• Guest Editorial by Matt Luck  The Past I first set foot in Bristol Bay in 1979, stepping off an airplane in King Salmon as part of the annual summer migration of commercial fishermen who flocked to southwest Alaska. The wild sockeye salmon run had begun to rebound from the meager
  • Now Pride of Bristol Bay is rolling out a new opportunity for people who love Bristol Bay and the salmon that are the keystone to it all. Beginning this fall, you’ll be able to online order premium quality, fresh frozen Bristol Bay Sockeye salmon, delivered right to your door. You
  • By Kris Ruby – Observer When spending countless hours sorting through meal delivery sites, one of the questions that comes to mind is: where does this food actually come from? While the ease of regular meal delivery kits may solve the problem of what to eat for dinner, we are, in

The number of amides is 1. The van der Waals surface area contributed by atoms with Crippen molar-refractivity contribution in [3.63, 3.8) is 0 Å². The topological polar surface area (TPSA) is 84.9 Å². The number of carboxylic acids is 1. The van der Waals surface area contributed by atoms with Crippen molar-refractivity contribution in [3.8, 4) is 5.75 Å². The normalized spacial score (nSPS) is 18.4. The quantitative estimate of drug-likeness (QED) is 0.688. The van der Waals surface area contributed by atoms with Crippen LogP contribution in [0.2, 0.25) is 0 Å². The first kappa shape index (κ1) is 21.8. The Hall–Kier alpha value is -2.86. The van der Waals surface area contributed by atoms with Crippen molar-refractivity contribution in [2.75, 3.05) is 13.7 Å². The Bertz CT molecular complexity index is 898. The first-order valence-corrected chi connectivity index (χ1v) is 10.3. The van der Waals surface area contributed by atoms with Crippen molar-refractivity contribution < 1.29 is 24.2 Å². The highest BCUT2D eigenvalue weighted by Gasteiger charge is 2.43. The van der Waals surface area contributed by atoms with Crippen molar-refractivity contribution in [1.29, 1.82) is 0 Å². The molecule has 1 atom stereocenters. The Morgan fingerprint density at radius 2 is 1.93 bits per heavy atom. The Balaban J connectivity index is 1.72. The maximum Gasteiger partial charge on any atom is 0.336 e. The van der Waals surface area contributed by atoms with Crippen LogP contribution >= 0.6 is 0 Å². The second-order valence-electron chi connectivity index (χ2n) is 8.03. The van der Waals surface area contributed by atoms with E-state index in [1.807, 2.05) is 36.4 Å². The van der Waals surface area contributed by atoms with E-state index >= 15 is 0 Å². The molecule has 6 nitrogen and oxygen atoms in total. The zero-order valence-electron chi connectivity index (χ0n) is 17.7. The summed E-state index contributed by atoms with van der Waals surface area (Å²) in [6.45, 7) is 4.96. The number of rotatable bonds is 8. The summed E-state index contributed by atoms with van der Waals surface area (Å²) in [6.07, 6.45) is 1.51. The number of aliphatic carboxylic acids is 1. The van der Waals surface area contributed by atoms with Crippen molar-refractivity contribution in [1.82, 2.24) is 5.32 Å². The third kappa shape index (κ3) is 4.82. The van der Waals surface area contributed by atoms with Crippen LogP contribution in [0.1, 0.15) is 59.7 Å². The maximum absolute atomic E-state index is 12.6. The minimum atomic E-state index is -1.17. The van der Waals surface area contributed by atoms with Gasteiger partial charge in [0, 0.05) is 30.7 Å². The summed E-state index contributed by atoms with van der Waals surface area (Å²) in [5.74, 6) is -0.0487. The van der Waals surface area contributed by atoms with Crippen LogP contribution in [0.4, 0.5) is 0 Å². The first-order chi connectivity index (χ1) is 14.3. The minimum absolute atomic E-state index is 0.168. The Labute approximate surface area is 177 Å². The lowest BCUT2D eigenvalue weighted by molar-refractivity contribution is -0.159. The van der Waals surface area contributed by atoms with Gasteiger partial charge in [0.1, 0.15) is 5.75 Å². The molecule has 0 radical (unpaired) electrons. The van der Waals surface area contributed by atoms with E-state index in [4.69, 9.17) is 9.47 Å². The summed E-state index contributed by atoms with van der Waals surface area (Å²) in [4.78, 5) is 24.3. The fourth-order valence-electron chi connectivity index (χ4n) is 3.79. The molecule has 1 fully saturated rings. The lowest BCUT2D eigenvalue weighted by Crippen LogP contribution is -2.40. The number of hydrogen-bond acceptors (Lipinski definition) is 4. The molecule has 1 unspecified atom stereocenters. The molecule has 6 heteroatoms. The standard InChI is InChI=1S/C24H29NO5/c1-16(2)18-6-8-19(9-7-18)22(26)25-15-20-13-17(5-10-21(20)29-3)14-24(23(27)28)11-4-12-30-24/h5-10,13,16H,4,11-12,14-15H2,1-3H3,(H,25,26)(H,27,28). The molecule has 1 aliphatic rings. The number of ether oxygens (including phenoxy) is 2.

• Over a 40-year career commercial fishing in Alaska, I’ve experienced a few occasions in which I knew I was amid something very rare and very special. The Sockeye return to Bristol Bay this past summer created one of those exceptional moments in time. Stewardship, responsible management, freshwater rearing and ocean
  • Pride of Bristol Bay
    Simply put, Bristol Bay is an amazing place. We are back on terra firma and the 2017 fishing season has come to an end. The river systems in Bristol Bay are literally teeming with spawning wild Sockeye Salmon. Combined, the major river systems; Naknek, Kvichak, Alagnak, Ugashik, Egegik, Wood and
  • Salmon Fishing
    Did you know that the Bristol Bay watershed supports the largest sockeye salmon fishery in the world? It’s located in southwestern Alaska and has six major river basins. The two largest are the Nushagak River—also known as ‘Nush’—and the Kvichak River. Together, they compose about 50% of the total watershed